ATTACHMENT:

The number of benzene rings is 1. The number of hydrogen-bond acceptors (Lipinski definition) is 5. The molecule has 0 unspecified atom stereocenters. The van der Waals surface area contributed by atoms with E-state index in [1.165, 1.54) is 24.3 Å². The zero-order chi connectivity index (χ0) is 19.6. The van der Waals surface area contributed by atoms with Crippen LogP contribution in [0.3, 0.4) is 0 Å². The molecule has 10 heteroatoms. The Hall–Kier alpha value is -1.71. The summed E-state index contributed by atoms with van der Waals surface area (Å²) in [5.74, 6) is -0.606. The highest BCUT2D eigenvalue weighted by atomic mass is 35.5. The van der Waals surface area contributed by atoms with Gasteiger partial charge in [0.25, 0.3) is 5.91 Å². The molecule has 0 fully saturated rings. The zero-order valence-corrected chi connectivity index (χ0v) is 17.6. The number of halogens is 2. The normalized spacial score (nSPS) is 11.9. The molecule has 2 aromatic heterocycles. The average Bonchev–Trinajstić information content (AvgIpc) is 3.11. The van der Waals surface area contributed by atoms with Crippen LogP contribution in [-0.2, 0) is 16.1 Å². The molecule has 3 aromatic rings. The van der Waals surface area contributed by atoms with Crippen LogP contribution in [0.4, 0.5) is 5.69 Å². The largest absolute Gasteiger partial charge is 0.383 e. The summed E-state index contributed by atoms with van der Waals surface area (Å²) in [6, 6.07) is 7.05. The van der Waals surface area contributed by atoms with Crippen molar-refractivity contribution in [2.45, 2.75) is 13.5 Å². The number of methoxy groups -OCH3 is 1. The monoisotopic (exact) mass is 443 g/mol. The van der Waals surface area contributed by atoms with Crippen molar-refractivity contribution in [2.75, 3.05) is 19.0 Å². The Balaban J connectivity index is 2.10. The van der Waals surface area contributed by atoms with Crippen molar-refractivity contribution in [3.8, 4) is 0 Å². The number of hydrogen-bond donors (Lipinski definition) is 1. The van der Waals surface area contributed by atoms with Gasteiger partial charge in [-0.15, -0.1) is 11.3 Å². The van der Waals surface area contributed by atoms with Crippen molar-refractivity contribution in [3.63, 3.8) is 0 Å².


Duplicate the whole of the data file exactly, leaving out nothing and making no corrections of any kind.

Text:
The number of benzene rings is 1. The number of hydrogen-bond acceptors (Lipinski definition) is 5. The molecule has 0 unspecified atom stereocenters. The van der Waals surface area contributed by atoms with E-state index in [1.165, 1.54) is 24.3 Å². The zero-order chi connectivity index (χ0) is 19.6. The van der Waals surface area contributed by atoms with Crippen LogP contribution in [0.3, 0.4) is 0 Å². The molecule has 10 heteroatoms. The Hall–Kier alpha value is -1.71. The summed E-state index contributed by atoms with van der Waals surface area (Å²) in [5.74, 6) is -0.606. The highest BCUT2D eigenvalue weighted by atomic mass is 35.5. The van der Waals surface area contributed by atoms with Gasteiger partial charge in [0.25, 0.3) is 5.91 Å². The molecule has 0 fully saturated rings. The zero-order valence-corrected chi connectivity index (χ0v) is 17.6. The number of halogens is 2. The normalized spacial score (nSPS) is 11.9. The molecule has 2 aromatic heterocycles. The average Bonchev–Trinajstić information content (AvgIpc) is 3.11. The van der Waals surface area contributed by atoms with Crippen LogP contribution in [-0.2, 0) is 16.1 Å². The molecule has 3 aromatic rings. The van der Waals surface area contributed by atoms with Crippen LogP contribution in [0.4, 0.5) is 5.69 Å². The largest absolute Gasteiger partial charge is 0.383 e. The summed E-state index contributed by atoms with van der Waals surface area (Å²) in [6, 6.07) is 7.05. The van der Waals surface area contributed by atoms with Crippen molar-refractivity contribution in [2.45, 2.75) is 13.5 Å². The number of methoxy groups -OCH3 is 1. The monoisotopic (exact) mass is 443 g/mol. The van der Waals surface area contributed by atoms with Crippen molar-refractivity contribution in [2.75, 3.05) is 19.0 Å². The Balaban J connectivity index is 2.10. The van der Waals surface area contributed by atoms with Crippen molar-refractivity contribution in [3.8, 4) is 0 Å². The number of hydrogen-bond donors (Lipinski definition) is 1. The van der Waals surface area contributed by atoms with Gasteiger partial charge in [-0.15, -0.1) is 11.3 Å². The van der Waals surface area contributed by atoms with Crippen molar-refractivity contribution in [3.63, 3.8) is 0 Å².